Introduction: Molecularly targeted agents, such as the BRAF inhibitor vemurafenib, may produce short-term responses in some patients; however, most patients are intrinsically resistant, or develop resistance through restructuring of signal transduction pathways. SnapPath™ is a live-cell-processing platform that utilizes ex vivo signal transduction modulation of live tumor samples to produce Functional Signaling Profiles (FSPs). Application of this technology to Champions TumorGraft models may provide novel insights to guide oncology drug development as these models preserve the biological properties of the original human tumor. Methods: Fresh melanoma tumor specimens were collected from patients and implanted into immunodeficient mice. Fine needle aspiration biopsies were performed on each melanoma TumorGraft model and processed on the SnapPath™ platform (BioMarker Strategies) to modulate tumor cell signal transduction networks through brief ex vivo exposure to the vemurafenib tool compound PLX-4720. Cell lysates were then analyzed using a multiplexed immunoassay to assess the inhibition of the downstream MAPK markers pMEK1 and pERK-1/2. FSPs were then created for each TumorGraft model based on baseline and modulated levels of each phosphoprotein. In parallel, the in vivo sensitivity to vemurafenib and BRAF mutation status was evaluated in each Champions TumorGraft model. FSPs were then compared with in vivo efficacy, gene expression and genotype data. Results: Functional profiling stratified the TumorGraft models into two distinct groups upon ex vivo exposure to a BRAF inhibitor: 1) MAPK markers suppressed and 2) MAPK markers not suppressed. As anticipated, TumorGraft models that showed resistance to ex vivo BRAF inhibition demonstrated vemurafenib resistance in vivo and were BRAF wild type. There were other models that displayed MAPK suppression with ex vivo BRAF inhibition and vemurafenib sensitivity in vivo or MAPK suppression with ex vivo BRAF inhibition but demonstrated vemurafenib resistance in vivo. One of these TumorGrafts contained a BRAF V600E mutation, suggesting the activation of an alternate pathway that conferred resistance. The other TumorGraft contained a novel BRAF insertion. The functional profiling suggests that this insertion may activate BRAF and is susceptible to vemurafenib inhibition, but the tumor may contain an alternate pathway that confers resistance. Analysis of gene expression data demonstrated hierarchical clustering of BRAF mutated TumorGraft models. Conclusions: These results demonstrate the capability of the SnapPath™ platform to generate FSPs from FNAs of Champions melanoma TumorGraft models. Overall, the combination of Champions TumorGraft models with functional profiling represents a powerful tool for pharmacodynamic assessment of targeted therapeutics in clinically relevant models and has the potential to guide oncology therapy.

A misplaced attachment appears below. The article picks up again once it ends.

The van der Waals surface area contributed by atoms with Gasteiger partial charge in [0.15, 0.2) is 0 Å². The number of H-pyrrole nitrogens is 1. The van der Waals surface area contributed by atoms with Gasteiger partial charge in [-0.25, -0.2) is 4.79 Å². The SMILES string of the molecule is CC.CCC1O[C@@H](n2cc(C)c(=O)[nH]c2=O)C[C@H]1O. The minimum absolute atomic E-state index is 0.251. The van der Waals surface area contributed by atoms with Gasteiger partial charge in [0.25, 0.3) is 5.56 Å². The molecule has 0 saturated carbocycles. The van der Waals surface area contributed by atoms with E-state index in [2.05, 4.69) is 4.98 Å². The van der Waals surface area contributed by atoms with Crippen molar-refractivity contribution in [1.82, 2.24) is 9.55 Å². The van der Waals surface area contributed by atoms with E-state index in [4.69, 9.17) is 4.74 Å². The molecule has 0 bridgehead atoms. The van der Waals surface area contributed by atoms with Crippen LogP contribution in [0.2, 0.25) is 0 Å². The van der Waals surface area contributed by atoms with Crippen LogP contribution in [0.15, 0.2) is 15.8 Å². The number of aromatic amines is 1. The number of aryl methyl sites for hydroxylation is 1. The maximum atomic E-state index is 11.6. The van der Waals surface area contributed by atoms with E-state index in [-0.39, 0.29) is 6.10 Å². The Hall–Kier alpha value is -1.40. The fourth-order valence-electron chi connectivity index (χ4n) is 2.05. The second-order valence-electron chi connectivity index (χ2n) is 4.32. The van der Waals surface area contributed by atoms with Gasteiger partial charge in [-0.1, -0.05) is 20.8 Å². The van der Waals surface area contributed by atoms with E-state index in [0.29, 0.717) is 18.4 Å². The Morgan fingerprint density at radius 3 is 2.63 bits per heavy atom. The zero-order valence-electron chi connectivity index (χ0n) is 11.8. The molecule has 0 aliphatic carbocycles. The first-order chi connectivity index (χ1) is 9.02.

Citation Format: Elizabeth M. Bruckheimer, Adam Schayowitz, Kala Barnes, Greg Bertenshaw, Tin Khor, James Cotton, Jay Friedman, Dhanrajan Tiruchinapalli, Douglas P. Clark. Functional profiling of Champions TumorGraft™ models from metastatic melanoma patients. [abstract]. In: Proceedings of the 104th Annual Meeting of the American Association for Cancer Research; 2013 Apr 6-10; Washington, DC. Philadelphia (PA): AACR; Cancer Res 2013;73(8 Suppl):Abstract nr 3498. doi:10.1158/1538-7445.AM2013-3498